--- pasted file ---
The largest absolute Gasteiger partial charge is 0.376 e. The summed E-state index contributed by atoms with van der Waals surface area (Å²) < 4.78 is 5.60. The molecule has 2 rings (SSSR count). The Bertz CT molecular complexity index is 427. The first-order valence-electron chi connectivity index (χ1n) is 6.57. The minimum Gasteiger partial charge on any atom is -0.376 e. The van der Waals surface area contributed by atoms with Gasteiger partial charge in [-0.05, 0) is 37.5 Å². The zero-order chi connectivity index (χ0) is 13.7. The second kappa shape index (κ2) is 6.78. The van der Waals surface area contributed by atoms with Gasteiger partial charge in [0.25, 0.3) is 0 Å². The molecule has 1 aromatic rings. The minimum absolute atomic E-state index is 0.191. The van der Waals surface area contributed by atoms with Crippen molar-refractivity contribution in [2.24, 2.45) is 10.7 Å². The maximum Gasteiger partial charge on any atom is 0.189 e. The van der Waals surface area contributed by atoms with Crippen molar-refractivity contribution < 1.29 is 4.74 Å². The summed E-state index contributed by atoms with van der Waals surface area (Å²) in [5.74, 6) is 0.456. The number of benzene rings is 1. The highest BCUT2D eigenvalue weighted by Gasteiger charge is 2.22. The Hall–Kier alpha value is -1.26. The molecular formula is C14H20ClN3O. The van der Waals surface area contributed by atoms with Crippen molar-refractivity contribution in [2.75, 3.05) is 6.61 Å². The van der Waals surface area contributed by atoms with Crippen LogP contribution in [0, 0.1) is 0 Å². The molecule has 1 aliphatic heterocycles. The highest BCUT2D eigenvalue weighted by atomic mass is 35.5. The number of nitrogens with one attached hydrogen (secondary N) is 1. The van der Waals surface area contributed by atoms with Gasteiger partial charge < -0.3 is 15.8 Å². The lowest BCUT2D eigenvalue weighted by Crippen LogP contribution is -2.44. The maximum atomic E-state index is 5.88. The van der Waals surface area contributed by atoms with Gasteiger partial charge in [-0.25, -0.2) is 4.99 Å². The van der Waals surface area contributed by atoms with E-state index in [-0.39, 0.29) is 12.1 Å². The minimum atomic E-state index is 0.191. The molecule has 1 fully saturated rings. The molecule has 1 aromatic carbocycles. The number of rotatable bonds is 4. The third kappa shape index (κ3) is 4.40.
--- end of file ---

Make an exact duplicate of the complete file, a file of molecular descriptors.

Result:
The largest absolute Gasteiger partial charge is 0.376 e. The summed E-state index contributed by atoms with van der Waals surface area (Å²) < 4.78 is 5.60. The molecule has 2 rings (SSSR count). The Bertz CT molecular complexity index is 427. The first-order valence-electron chi connectivity index (χ1n) is 6.57. The minimum Gasteiger partial charge on any atom is -0.376 e. The van der Waals surface area contributed by atoms with Gasteiger partial charge in [-0.05, 0) is 37.5 Å². The zero-order chi connectivity index (χ0) is 13.7. The second kappa shape index (κ2) is 6.78. The van der Waals surface area contributed by atoms with Gasteiger partial charge in [0.25, 0.3) is 0 Å². The molecule has 1 aromatic rings. The minimum absolute atomic E-state index is 0.191. The van der Waals surface area contributed by atoms with Crippen molar-refractivity contribution in [2.24, 2.45) is 10.7 Å². The maximum Gasteiger partial charge on any atom is 0.189 e. The van der Waals surface area contributed by atoms with Crippen molar-refractivity contribution < 1.29 is 4.74 Å². The summed E-state index contributed by atoms with van der Waals surface area (Å²) in [5.74, 6) is 0.456. The number of benzene rings is 1. The highest BCUT2D eigenvalue weighted by Gasteiger charge is 2.22. The Hall–Kier alpha value is -1.26. The molecular formula is C14H20ClN3O. The van der Waals surface area contributed by atoms with Crippen molar-refractivity contribution in [2.75, 3.05) is 6.61 Å². The van der Waals surface area contributed by atoms with Crippen LogP contribution in [0, 0.1) is 0 Å². The molecule has 1 aliphatic heterocycles. The highest BCUT2D eigenvalue weighted by atomic mass is 35.5. The number of nitrogens with one attached hydrogen (secondary N) is 1. The van der Waals surface area contributed by atoms with Gasteiger partial charge < -0.3 is 15.8 Å². The lowest BCUT2D eigenvalue weighted by Crippen LogP contribution is -2.44. The maximum atomic E-state index is 5.88. The van der Waals surface area contributed by atoms with Gasteiger partial charge in [-0.25, -0.2) is 4.99 Å². The van der Waals surface area contributed by atoms with E-state index in [-0.39, 0.29) is 12.1 Å². The minimum atomic E-state index is 0.191. The molecule has 1 fully saturated rings. The molecule has 1 aromatic carbocycles. The number of rotatable bonds is 4. The third kappa shape index (κ3) is 4.40.